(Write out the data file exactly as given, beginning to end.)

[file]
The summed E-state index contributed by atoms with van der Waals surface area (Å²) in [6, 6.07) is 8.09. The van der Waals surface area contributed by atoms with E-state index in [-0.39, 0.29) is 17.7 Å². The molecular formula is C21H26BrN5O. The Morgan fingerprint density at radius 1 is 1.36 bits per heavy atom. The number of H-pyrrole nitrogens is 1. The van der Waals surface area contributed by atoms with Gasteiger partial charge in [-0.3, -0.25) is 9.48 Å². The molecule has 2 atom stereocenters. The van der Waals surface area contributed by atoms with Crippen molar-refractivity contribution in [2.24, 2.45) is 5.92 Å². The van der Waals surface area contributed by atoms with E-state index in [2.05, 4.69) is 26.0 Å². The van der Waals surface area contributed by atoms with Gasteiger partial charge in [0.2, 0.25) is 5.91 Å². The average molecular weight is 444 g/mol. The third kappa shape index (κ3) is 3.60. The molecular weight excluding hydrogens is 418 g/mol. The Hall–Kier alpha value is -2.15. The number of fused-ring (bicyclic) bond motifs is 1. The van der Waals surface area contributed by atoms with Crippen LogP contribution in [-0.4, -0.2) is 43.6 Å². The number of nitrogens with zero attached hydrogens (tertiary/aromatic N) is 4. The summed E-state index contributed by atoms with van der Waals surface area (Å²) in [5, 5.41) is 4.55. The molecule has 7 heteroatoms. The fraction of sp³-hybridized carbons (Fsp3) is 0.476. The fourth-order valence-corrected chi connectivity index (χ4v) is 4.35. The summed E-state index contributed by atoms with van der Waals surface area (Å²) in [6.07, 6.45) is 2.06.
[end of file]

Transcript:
The summed E-state index contributed by atoms with van der Waals surface area (Å²) in [6, 6.07) is 8.09. The van der Waals surface area contributed by atoms with E-state index in [-0.39, 0.29) is 17.7 Å². The molecular formula is C21H26BrN5O. The Morgan fingerprint density at radius 1 is 1.36 bits per heavy atom. The number of H-pyrrole nitrogens is 1. The van der Waals surface area contributed by atoms with Gasteiger partial charge in [-0.3, -0.25) is 9.48 Å². The molecule has 2 atom stereocenters. The van der Waals surface area contributed by atoms with Crippen molar-refractivity contribution in [2.24, 2.45) is 5.92 Å². The van der Waals surface area contributed by atoms with E-state index in [2.05, 4.69) is 26.0 Å². The van der Waals surface area contributed by atoms with Gasteiger partial charge in [0.2, 0.25) is 5.91 Å². The average molecular weight is 444 g/mol. The third kappa shape index (κ3) is 3.60. The molecular weight excluding hydrogens is 418 g/mol. The Hall–Kier alpha value is -2.15. The number of fused-ring (bicyclic) bond motifs is 1. The van der Waals surface area contributed by atoms with Crippen LogP contribution in [-0.4, -0.2) is 43.6 Å². The number of nitrogens with zero attached hydrogens (tertiary/aromatic N) is 4. The summed E-state index contributed by atoms with van der Waals surface area (Å²) in [5, 5.41) is 4.55. The molecule has 7 heteroatoms. The fraction of sp³-hybridized carbons (Fsp3) is 0.476. The fourth-order valence-corrected chi connectivity index (χ4v) is 4.35. The summed E-state index contributed by atoms with van der Waals surface area (Å²) in [6.07, 6.45) is 2.06.